Postnatal Gut Immunity and Microbiota Development Is Minimally Affected by Prenatal Inflammation in Preterm Pigs

Xiaoyu Pan, Du Zhang, Duc Ninh Nguyen, Wei Wei, Xinxin Yu, Fei Gao, Per T Sangild


Chorioamnionitis (CA), resulting from intra-amniotic inflammation, is a frequent cause of preterm birth and exposes the immature intestine to bacterial toxins and/or inflammatory mediators before birth via fetal swallowing. This may affect intestinal immune development, interacting with the effects of enteral feeding and gut microbiota colonization just after birth. Using preterm pigs as model for preterm infants, we hypothesized that prenatal exposure to gram-negative endotoxin influences postnatal bacterial colonization and gut immune development. Pig fetuses were given intra-amniotic lipopolysaccharide (LPS) 3 days before preterm delivery by cesarean section and were compared with littermate controls (CON) at birth and after 5 days of formula feeding and spontaneous bacterial colonization. Amniotic fluid was collected for analysis of leukocyte counts and cytokines, and the distal small intestine was analyzed for endotoxin level, morphology, and immune cell counts. Intestinal gene expression and microbiota were analyzed by transcriptomics and metagenomics, respectively. At birth, LPS-exposed pigs showed higher intestinal endotoxin, neutrophil/macrophage density, and shorter villi. About 1.0% of intestinal genes were affected at birth, and DMBT1, a regulator of mucosal immune defense, was identified as the hub gene in the co-expression network. Genes related to innate immune response (TLR2, LBP, CD14, C3, SFTPD), neutrophil chemotaxis (C5AR1, CSF3R, CCL5), and antigen processing (MHC II genes and CD4) were also affected, and expression levels correlated with intestinal neutrophil/macrophage density and amniotic fluid cytokine levels. On day 5, LPS and CON pigs showed similar sensitivity to necrotizing enterocolitis, endotoxin levels, morphology, immune cell counts, gene expressions, and microbiota composition (except for difference in some low-abundant species). Our results show that CA markedly affects intestinal genes at preterm birth, including genes related to immune cell infiltration. However, a few days later, following the physiological adaptations to preterm birth, CA had limited effects on intestinal structure, function, gene expression, bacterial colonization, and necrotizing enterocolitis sensitivity. We conclude that short-term, prenatal intra-amniotic inflammation is unlikely to exert marked effects on intestinal immune development in preterm neonates beyond the immediate neonatal period.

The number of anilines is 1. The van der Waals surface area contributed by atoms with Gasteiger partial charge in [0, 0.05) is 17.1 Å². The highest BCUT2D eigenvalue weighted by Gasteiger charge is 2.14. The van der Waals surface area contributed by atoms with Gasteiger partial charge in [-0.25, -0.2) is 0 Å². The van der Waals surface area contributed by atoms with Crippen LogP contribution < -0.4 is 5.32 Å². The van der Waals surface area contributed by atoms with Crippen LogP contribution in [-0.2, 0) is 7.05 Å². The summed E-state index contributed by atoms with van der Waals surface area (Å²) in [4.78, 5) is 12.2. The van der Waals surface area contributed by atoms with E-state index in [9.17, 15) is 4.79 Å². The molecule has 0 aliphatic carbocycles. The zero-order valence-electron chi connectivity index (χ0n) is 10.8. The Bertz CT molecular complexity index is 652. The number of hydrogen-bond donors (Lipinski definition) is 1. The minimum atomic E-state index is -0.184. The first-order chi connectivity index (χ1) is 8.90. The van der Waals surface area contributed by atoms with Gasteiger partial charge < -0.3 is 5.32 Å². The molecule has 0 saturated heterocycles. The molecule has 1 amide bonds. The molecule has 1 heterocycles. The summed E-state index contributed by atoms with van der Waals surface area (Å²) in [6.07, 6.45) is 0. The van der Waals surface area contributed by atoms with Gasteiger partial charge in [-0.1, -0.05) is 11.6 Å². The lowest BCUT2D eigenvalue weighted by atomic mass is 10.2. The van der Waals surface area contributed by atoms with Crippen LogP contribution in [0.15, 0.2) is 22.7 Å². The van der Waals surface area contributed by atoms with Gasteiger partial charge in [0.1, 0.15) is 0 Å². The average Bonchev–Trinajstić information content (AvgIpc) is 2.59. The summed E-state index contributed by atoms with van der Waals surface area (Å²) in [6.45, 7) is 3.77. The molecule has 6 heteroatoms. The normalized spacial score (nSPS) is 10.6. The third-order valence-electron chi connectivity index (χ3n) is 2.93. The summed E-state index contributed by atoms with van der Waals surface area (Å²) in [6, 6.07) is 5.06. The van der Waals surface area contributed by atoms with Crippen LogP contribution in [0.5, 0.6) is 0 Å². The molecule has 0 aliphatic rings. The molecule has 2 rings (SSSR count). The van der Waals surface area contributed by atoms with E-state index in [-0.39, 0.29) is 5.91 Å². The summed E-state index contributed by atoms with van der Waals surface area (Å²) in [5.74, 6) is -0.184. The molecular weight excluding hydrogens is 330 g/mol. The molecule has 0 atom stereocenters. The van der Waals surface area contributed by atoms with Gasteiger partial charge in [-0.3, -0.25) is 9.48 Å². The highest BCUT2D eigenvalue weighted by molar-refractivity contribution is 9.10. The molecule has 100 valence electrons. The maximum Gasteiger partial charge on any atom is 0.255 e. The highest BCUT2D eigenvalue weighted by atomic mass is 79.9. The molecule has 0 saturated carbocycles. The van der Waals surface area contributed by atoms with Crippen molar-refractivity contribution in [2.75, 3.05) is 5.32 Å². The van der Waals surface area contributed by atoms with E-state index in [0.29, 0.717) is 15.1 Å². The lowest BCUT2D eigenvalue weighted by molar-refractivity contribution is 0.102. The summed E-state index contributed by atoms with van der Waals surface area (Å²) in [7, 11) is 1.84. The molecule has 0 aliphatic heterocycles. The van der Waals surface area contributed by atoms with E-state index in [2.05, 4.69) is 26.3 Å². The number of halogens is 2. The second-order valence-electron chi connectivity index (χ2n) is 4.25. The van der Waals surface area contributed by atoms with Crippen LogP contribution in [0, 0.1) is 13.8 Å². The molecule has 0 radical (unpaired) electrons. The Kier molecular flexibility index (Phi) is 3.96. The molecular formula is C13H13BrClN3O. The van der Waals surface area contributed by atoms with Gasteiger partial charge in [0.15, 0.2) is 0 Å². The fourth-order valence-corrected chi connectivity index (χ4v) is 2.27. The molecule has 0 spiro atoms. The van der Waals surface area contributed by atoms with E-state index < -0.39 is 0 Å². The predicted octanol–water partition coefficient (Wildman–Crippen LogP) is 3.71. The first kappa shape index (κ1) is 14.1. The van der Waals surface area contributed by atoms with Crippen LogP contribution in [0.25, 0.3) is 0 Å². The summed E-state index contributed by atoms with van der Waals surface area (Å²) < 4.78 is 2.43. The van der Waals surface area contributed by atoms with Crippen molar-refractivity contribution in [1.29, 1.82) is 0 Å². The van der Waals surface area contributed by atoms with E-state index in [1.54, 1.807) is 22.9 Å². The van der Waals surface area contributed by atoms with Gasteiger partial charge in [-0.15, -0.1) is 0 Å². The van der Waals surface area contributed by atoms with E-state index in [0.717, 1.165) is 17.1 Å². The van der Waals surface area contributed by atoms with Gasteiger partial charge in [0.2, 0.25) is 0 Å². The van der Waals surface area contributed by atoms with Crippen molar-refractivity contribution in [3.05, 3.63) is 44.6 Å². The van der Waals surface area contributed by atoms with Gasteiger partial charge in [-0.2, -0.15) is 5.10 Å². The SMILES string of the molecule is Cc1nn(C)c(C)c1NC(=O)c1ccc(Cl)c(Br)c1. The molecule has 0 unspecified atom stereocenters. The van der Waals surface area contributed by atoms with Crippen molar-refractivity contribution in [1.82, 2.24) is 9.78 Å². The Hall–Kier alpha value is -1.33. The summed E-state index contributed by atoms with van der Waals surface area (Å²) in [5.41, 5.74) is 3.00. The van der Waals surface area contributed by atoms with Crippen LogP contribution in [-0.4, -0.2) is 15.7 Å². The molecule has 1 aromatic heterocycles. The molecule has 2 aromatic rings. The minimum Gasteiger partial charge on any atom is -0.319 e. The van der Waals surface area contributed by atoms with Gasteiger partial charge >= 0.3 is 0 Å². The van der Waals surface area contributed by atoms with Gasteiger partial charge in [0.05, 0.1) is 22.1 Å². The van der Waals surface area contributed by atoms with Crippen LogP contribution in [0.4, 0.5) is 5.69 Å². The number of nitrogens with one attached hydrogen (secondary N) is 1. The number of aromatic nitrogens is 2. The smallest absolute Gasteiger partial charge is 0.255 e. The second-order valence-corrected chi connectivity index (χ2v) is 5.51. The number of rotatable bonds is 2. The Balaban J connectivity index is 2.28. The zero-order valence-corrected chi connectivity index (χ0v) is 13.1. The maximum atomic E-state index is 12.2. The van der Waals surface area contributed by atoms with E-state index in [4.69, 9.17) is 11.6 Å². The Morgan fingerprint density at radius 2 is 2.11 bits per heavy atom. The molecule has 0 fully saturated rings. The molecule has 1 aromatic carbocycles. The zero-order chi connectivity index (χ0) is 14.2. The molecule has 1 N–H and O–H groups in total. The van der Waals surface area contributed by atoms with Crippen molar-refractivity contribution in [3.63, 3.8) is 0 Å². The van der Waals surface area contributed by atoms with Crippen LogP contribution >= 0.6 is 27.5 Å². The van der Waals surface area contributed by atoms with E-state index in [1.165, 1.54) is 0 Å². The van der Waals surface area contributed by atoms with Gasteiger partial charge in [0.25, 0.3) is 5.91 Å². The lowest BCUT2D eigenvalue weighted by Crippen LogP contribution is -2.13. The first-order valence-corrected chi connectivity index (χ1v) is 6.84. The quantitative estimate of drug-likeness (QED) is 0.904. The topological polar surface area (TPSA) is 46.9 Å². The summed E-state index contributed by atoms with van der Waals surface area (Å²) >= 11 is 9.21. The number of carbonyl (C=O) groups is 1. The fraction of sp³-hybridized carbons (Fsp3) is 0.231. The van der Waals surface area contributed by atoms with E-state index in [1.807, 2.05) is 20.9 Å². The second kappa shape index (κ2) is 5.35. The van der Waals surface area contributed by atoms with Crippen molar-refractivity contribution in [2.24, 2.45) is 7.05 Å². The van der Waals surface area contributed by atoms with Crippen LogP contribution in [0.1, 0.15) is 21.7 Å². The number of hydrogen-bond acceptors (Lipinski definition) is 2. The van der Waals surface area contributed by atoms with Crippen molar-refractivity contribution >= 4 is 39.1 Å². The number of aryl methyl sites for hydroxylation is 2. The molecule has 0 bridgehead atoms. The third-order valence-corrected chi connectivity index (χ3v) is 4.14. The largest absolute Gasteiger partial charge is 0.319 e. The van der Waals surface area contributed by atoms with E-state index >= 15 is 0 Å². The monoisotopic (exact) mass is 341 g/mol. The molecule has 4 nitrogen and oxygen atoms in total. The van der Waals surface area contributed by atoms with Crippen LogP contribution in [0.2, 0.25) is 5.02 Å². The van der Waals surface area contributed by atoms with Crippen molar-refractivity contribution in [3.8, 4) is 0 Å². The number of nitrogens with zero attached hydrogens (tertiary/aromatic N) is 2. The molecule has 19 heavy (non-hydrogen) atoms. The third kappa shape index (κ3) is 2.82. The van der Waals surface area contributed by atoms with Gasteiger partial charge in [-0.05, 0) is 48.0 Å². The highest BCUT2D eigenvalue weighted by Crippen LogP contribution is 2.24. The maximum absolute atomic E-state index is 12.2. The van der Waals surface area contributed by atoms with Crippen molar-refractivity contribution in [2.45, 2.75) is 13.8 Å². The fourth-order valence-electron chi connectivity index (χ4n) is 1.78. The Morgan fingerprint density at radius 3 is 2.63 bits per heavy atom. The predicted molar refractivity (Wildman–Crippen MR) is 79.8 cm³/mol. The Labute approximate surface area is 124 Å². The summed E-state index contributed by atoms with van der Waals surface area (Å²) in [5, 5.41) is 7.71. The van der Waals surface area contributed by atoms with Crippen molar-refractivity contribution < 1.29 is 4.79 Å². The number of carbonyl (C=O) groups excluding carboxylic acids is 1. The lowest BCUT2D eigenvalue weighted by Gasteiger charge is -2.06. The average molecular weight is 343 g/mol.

Original languageEnglish
JournalFrontiers in Immunology
Pages (from-to)420
Publication statusPublished - 2020


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